RGC subtype-specific TF combinations
We then asked whether the hierarchical scheme of RGC subtype diversification could be explained by combinations of enriched TFs, which may cooperate in regulating different stages of RGC differentiation. We identified TFs co-enriched in the ISPs (i.e., in all clusters comprising an ISP), as well as performed combinatorial analysis (Methods section) of the TFs that are enriched as unique combinations in the ISPs (i.e., in all clusters comprising an ISP) (Fig. 7a). Several of these TFs are well-known to label subsets of RGCs, and some were shown in previous screens to be expressed in subsets of RGCs29,40,41 (Fig. 3e and Supplementary Table 2). For example, Eomes17, the marker of ISP 2 ipRGCs (see more below), is also expressed in subtypes 5 and 40, which belong to other ISPs. However, Dmrtb1 is expressed exclusively in ISP 2 subtypes and may cooperate with Eomes in predefining the transcriptional landscape of ISP 2 for further specification into subtypes by subtype-specific TFs (Fig. 7c). In another example, Tbr1 is enriched uniquely in ISP 9, which is also enriched for Isl1 but not uniquely; however, these TFs may cooperate with each other in predefining ISP 9 for further specification into subtypes by subtype-specific TFs (Fig. 7e). For some ISPs we found co-enriched non-unique combinations of TFs, such as Neurod2 and Satb2 in the ISP 7 (Fig. 7f). Neurod2 and Satb2 are known to be involved in specification of RGC subtypes (Fig. 4)41,49; however, they are also co-enriched in subtypes 2, 10, 28, and 31 (marked by “*” in Fig. 7f) from other ISPs, and thus may cooperate with yet another TF or epigenetic/TF regulator (marked by “?“, Fig. 7a) to specify the ISP 7.
Next, we identified TF combinations that are uniquely enriched in RGC subtypes as a combination but not individually (Table 1; see Methods for the computational pipeline). A number of these TFs are well-known to label subsets of RGCs, and several were shown in previous screens to be expressed in subsets of RGCs29,40,41 (Fig. 3e and Supplementary Table 2). Subtype 34 had uniquely enriched single TF (Zic1) (Fig. 7b), and subtype 27 had two TFs enriched individually (Runx1 and Mef2c). Most of the other clusters were uniquely enriched by 2-way TF combinations (Fig. 8a–c), and some were uniquely enriched by 3-way TF combinations (Fig. 8d). Some of the clusters could not be completely explained even by up to 5-way combinations, due to an overlap with other subtypes. We report combinations of TFs, including TF regulators (marked by “*”), for all 40 subtypes. Those that are not completely unique (marked by “?“) may cooperate with yet another TF or epigenetic/TF regulator to specify these subtypes (Table 1). Taken together, these data suggest that, the hierarchical scheme of RGC subtypes diversification could be explained by unique combinations of TFs or their regulators, some of which are yet to be identified.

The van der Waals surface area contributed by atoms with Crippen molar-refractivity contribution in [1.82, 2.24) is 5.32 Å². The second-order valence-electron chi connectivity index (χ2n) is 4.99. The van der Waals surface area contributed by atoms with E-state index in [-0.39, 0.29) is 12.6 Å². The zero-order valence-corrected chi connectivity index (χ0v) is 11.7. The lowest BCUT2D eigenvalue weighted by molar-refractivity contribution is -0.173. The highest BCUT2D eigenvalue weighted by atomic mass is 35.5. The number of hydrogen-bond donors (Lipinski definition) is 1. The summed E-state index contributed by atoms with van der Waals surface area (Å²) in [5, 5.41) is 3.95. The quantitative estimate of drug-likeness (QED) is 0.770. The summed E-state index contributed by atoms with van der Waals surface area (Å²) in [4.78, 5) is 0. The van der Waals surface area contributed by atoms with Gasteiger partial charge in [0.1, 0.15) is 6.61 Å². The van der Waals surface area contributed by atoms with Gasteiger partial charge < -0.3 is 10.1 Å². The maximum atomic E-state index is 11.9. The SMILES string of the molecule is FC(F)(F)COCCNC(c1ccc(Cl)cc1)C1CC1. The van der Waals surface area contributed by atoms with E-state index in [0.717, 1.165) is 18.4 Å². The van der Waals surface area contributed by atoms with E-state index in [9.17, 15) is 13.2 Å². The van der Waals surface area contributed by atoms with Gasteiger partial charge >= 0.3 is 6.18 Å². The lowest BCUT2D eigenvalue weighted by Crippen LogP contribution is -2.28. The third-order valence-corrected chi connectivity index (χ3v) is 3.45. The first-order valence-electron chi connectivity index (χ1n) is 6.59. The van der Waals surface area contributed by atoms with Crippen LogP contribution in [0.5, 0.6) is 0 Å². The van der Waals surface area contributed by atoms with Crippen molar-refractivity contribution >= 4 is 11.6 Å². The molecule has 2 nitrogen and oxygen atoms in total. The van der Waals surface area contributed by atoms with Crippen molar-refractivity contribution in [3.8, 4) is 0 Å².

RGC subtypes enriched for axon regeneration-regulating genes
Because RGCs differ in capacity to regenerate injured axons in response to treatments48,50,51, we asked whether some subtypes are enriched for axon growth suppressing or promoting genes. We found a number of axon growth-regulating genes differentially expressed between different subtypes (Fig. 9a). We recently showed that anti-Klf9 shRNA stimulates regeneration of injured axons from a subset of RGCs52. Thus, we tested whether Klf9 expression differs between RGC subtypes. We found that Klf9 was enriched the most in ISP 10 (4 out of 5 subtypes: 7, 20, 27, 34), and to a lesser extent in ISP 9 (4 out of 5 subtypes: 9, 14, 15, 21), ISP 1 (22 and 23), ISP 6 (4 out of 5 subtypes: 4, 18, 35, 29), and ISP 8 (3 out of 5 subtypes: 2, 12, 24). Thus, a modest number of RGCs that responded to the anti-Klf9 shRNA treatment may be due to that Klf9 suppresses regeneration of only some subtypes. Another axon regeneration-regulating gene, Jun53,54, showed a similar pattern of subtypes enrichment as Klf9, and we found significant correlation between Klf9 and Jun expression in different subtypes (Fig. 9a, b).